Work begins on £400m station and rail line in UK that will never be used by paying passengers

By Staff

The Global Centre of Rail Excellence is currently being developed on the mountains of Neath Port Talbot and Powys

A £400 million new train line and station which paying customers will never use are being built in the UK.

The new project is taking shape in the mountains of Neath Port Talbot in Wales. It’s going to have miles of railway tracks and station platforms, but it’s not for everyday passengers.

The project, called The Global Centre of Rail Excellence, is being built on 700 hectares of land near the village of Onllwyn, 17 miles north of Neath. It will be used specifically for the testing of new trains, including high-speed ones and those powered by hydrogen, reports Wales Online.

It’s being built on the old Nant Helen opencast site and Onllwyn Washery and should be up and running by 2027. When it’s finished, it will be open 24 hours a day, providing ample opportunity for rail buffs to put the next generation of engines through their paces. It will have two seven kilometre looped tracks that will be operating at the site.

This development could be a first for the rail industry once it’s finished. Reports say that the centre “plugs a significant gap in European rail by providing a purpose-built, single site for world class research,” and that it “allows products to be tested to the highest technology readiness levels, in a live environment, with no risk to the mainline.”

Wales Online reporter Lewis Smith recently went on a tour of the site, which developers say will be bigger than Gibraltar when complete.

“If you can test trains or technology systems that work up here, they should be able to work anywhere,” one worker tells the journalist, who was impressed by the “immense scale of the development.”

“While most of the expected views are blocked by fog today, the amount of work required really does becomes clear – not only in transforming the landscape for the facility, but in raising the hundreds of millions of pounds needed from private investors, to go with more than £90 million worth of Welsh and UK Government funding, for the site to reach its full potential,” he wrote.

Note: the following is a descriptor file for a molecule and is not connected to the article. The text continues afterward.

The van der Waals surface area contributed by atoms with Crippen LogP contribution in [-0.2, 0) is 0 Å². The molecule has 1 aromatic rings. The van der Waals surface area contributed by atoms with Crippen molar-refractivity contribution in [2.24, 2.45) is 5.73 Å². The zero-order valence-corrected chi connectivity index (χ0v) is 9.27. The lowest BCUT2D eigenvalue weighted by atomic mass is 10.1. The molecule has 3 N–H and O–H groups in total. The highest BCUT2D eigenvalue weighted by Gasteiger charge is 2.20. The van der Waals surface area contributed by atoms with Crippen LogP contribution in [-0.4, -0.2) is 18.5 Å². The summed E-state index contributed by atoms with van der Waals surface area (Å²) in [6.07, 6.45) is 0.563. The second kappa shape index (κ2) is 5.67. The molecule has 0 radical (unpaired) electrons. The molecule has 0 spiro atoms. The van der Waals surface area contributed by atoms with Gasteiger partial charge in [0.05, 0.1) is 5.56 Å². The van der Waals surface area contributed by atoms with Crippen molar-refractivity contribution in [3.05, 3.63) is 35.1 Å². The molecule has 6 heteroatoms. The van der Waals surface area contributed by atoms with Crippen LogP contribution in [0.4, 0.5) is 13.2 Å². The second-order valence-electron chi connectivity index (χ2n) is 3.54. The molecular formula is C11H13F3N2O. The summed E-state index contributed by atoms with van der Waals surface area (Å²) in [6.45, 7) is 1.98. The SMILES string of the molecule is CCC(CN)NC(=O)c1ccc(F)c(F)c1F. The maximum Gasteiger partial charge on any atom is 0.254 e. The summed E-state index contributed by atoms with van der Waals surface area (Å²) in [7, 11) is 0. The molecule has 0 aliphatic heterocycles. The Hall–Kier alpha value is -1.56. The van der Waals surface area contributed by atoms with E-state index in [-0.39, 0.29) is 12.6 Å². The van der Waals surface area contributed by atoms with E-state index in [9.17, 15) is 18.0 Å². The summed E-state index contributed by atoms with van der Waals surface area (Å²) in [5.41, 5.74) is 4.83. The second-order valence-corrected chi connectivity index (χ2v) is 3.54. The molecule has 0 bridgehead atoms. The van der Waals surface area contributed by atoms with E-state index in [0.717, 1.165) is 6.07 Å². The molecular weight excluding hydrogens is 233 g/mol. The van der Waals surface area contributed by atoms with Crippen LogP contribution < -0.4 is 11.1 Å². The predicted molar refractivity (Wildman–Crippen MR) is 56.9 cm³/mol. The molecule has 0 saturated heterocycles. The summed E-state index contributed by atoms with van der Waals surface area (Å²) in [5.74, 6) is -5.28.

“Along the route we get to see the early stages of works to clear the path for the loop tracks, as well as the early sections of track being laid at the former mining facility – which workers say previously saw more than two million tonnes of coal taken out of it. We also pass the old shower and locker facilities, still left standing from the area’s mining days, complete with hi-vis jackets and helmets, almost as if a group of workers had just come off a shift earlier that day.”

Speaking after the tour, chief executive of the GCRE, Simon Jones, said: “I don’t think these kinds of projects come around very often, particularly projects like this which have got Government support from both the UK and Welsh Government.

“What it means for the people here is that we’ll be creating a site where the railway industry across the UK and Europe will come here to carry out testing for their innovations in a way that they just can’t do anywhere else. We’ve got 170 companies now from across Europe who’ve pledged their support for what we’re doing and who want to be able to use this place, so that’s just going to create jobs and opportunities for people.”

“There are some sites elsewhere in the UK and there are some sites in Europe, but none of them do what we are planning to do so we are unique. There is nowhere in the UK where people can do high speed testing of trains on a looped track, and that sounds insignificant but actually being able to just drive continuously round without having to reverse the train every time you do a test is a huge time saving.

“We’ve got planning consent to operate this place 24 hours a day so if our clients want to run tests for 24 hours they can. There are other loop test sites in Europe but they have really long waiting lists and they’re a long way away in places like the Czech Republic or Poland. These are also set up for testing trains and not infrastructure, things like the tracks, the sleepers and the ballasts, the drainage and electrification systems, telecommunications and increasingly the signalling systems. This facility uniquely allows our clients to be able to bring together all of their railway.”

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